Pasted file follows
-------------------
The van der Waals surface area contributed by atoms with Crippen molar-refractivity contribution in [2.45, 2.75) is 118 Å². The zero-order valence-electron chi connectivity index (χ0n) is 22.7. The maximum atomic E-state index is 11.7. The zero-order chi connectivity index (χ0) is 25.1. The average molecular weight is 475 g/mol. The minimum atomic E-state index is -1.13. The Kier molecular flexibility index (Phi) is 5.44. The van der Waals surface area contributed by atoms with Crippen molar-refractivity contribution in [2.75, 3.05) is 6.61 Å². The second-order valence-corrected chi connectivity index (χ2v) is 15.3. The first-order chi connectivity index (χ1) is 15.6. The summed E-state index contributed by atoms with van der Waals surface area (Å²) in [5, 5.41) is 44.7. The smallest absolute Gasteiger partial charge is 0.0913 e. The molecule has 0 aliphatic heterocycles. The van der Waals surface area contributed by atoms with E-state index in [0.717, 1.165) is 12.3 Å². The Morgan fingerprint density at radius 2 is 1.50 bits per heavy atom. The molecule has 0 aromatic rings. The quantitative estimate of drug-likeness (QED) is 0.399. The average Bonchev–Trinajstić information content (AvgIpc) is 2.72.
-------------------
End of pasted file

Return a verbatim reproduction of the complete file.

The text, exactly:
The van der Waals surface area contributed by atoms with Crippen molar-refractivity contribution in [2.45, 2.75) is 118 Å². The zero-order valence-electron chi connectivity index (χ0n) is 22.7. The maximum atomic E-state index is 11.7. The zero-order chi connectivity index (χ0) is 25.1. The average molecular weight is 475 g/mol. The minimum atomic E-state index is -1.13. The Kier molecular flexibility index (Phi) is 5.44. The van der Waals surface area contributed by atoms with Crippen molar-refractivity contribution in [2.75, 3.05) is 6.61 Å². The second-order valence-corrected chi connectivity index (χ2v) is 15.3. The first-order chi connectivity index (χ1) is 15.6. The summed E-state index contributed by atoms with van der Waals surface area (Å²) in [5, 5.41) is 44.7. The smallest absolute Gasteiger partial charge is 0.0913 e. The molecule has 0 aliphatic heterocycles. The van der Waals surface area contributed by atoms with E-state index in [0.717, 1.165) is 12.3 Å². The Morgan fingerprint density at radius 2 is 1.50 bits per heavy atom. The molecule has 0 aromatic rings. The quantitative estimate of drug-likeness (QED) is 0.399. The average Bonchev–Trinajstić information content (AvgIpc) is 2.72.